Monday, April 22nd marked the official Earth Day for 2019. This year, a more pronounced sense of urgency was felt around the world because of the increasing threat of climate change; something Lebanon has been also enduring.
Although the world’s general stance towards saving Earth has improved in recent years, many Lebanese citizens are disregarding to endorse it and participate in eco-friendly and sustainable lifestyle choices.
And yet, the ominous report made by the United Nations earlier this year can’t be taken lightly, or as if there’s no concern to us in the homeland.
It is now more crucial than ever to start having a constructive, action-driven conversation about the necessary efforts to correct the damage we have done to the planet; a planet Lebanon is an integral part of.
The UN reported that 2015 to 2018 have been the warmest years on record. This is no coincidence, and science is there to prove it. Fossil fuel emissions, greenhouse gases, changes in water cycles, air composition–all of these are due in large part to human activity.
According to the UN report, if by 2030 we do not reduce the carbon dioxide levels by 45% of what they were 10 years ago, we will not be able to reverse the effects of climate change.
That is a terrifying notion. We are all residents of this planet, and so far, we haven’t discovered any other suitable home that can sustain our kind of life forms. Yet, the attitude remains grossly unchanged and apathetic when it comes to making an effort in order to lead a more sustainable life.
Lebanon is not exempt from the developing consequences nor should we be from contributing to the efforts of saving our earth. It may seem like a daunting task, but making small and simple changes at the individual level can amass to a large impact overall. It all starts there, with ourselves.
The Lebanese diet is a friend of sustainability. With so many vegetarian and vegan dishes in the Lebanese cuisine, like hummus, mtabbal, moujadara/moudardara, and so on, it is actually very easy to reduce your consumption of meat.
Raising livestock entails a great number of resources, from agricultural land to water, because of the amount and type of crops that these animals consume.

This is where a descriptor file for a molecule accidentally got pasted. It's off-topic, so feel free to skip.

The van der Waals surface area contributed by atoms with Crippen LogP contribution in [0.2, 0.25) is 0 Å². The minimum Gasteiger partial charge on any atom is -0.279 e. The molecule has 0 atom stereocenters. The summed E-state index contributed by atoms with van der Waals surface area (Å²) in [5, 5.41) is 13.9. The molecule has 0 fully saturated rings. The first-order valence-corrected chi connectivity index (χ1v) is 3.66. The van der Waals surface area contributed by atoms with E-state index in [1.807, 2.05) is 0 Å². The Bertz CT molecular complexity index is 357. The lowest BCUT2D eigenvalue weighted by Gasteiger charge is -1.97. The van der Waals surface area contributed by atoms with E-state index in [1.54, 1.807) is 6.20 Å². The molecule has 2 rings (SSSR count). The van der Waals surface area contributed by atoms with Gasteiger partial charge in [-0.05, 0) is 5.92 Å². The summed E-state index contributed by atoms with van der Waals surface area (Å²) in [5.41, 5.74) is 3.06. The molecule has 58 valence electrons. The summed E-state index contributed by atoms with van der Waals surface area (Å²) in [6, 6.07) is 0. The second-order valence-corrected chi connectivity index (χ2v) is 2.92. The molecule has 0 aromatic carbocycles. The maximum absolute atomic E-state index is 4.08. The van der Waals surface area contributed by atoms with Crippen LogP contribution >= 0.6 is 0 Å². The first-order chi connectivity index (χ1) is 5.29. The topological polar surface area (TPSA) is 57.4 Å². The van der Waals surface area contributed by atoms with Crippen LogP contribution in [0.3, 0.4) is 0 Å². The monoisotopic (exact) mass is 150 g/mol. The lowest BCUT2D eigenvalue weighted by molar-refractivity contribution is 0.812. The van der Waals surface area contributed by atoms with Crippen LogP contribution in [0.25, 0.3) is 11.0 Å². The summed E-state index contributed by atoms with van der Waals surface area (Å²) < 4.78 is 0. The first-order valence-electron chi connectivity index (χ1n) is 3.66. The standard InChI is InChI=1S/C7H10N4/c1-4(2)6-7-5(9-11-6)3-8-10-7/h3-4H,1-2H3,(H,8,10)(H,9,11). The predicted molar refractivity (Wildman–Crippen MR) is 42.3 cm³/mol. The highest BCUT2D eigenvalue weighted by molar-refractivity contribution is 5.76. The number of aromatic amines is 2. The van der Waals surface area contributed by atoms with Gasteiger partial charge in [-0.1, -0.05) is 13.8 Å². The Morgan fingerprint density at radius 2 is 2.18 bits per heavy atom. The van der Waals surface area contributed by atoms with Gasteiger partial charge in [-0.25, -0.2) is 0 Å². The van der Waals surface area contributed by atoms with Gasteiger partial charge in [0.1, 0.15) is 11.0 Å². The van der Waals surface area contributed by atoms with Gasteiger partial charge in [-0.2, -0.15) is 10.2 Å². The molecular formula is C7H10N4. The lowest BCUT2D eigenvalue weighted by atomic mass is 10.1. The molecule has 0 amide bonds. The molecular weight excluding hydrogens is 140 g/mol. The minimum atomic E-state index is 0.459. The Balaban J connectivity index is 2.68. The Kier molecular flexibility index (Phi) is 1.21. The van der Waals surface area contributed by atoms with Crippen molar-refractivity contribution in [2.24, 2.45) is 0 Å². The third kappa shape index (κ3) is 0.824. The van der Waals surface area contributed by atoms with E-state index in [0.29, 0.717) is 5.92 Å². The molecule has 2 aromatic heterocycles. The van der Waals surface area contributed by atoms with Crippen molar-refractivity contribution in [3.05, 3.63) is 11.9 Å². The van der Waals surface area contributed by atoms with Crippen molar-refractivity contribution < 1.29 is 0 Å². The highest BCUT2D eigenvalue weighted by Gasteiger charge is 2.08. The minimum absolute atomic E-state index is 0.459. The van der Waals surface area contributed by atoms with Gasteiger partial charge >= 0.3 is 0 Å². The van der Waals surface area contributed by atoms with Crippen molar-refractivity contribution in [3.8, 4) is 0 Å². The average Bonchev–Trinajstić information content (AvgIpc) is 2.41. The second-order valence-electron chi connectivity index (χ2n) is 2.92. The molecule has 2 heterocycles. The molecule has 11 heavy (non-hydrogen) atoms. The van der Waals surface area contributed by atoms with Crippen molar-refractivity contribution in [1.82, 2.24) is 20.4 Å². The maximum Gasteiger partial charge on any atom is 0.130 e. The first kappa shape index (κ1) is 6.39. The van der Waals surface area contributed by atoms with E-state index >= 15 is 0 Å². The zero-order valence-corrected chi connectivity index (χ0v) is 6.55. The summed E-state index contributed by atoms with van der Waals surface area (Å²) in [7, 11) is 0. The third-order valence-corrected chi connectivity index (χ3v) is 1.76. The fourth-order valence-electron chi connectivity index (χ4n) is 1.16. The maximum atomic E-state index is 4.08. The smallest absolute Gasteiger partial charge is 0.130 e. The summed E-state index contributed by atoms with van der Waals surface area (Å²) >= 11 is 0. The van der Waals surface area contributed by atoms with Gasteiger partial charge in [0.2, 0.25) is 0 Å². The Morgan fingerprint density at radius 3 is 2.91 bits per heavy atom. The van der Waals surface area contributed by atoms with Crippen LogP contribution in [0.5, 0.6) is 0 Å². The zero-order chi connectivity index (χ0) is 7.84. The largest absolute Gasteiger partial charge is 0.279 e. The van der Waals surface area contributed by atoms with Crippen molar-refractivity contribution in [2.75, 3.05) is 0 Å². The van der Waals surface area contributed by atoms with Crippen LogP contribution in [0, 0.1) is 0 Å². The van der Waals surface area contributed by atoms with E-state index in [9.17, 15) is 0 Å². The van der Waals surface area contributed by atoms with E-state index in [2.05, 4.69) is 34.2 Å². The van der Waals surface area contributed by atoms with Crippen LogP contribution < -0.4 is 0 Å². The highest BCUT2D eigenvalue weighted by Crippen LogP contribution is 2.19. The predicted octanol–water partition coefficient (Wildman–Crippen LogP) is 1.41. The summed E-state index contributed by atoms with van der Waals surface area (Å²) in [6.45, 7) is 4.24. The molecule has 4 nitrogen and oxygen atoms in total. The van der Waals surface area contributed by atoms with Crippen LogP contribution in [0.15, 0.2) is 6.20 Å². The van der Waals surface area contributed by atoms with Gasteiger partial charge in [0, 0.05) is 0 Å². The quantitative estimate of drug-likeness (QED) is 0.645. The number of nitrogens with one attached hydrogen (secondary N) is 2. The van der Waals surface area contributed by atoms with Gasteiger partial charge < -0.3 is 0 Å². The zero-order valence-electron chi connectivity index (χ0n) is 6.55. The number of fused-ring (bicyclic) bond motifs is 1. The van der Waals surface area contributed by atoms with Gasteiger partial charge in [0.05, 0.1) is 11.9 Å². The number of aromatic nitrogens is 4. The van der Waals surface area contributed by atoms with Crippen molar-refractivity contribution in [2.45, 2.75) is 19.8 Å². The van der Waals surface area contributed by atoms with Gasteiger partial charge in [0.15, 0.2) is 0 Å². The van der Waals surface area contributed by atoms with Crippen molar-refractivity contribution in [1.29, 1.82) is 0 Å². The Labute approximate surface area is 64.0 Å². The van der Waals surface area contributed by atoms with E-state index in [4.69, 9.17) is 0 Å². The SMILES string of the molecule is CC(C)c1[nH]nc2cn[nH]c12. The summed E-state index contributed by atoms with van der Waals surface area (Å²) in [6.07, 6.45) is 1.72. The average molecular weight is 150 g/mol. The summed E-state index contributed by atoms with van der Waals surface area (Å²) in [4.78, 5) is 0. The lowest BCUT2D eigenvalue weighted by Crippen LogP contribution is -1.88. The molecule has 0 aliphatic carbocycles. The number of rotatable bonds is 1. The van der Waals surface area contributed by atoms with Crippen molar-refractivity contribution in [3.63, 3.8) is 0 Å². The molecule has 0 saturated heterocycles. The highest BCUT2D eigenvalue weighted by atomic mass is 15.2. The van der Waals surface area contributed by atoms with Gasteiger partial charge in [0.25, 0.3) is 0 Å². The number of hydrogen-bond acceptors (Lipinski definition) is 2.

This, in turn, has an adverse effect on the previously existing ecosystems where the farmland is created. As well, cattle, in particular, release a great deal of methane, which is a greenhouse gas that contributes to rising temperatures.
It doesn’t mean that you have to eliminate meat completely, but reducing meat consumption, even by two or three meals a week, is one of the best scientifically-deemed methods to minimize our carbon emissions.
Furthermore, it’s no secret that the disposal of trash in our country is sub-par. The culture exacerbates this by throwing garbage out of car windows and dumping on any flat area of land by the roadside.
Instead of throwing that plastic bottle on the ground, you can keep it with you a little bit longer until you find a suitable place to dispose of it.
Organizations like Recycle Beirut and Ganatch are making it more convenient for Lebanese residents in Beirut and the surrounding areas by offering home pick-up services of recyclables for a small monthly fee.
Better yet, you can reduce your usage of single-use plastic by turning to more sustainable alternatives like glass or aluminum.
Additionally, you can carpool with family or friends to limit the unnecessary use of an extra vehicle and thus reduce carbon emissions. We all know that enduring traffic is a stressful part of Lebanese life, but why not make it more enjoyable by spending quality time with loved ones?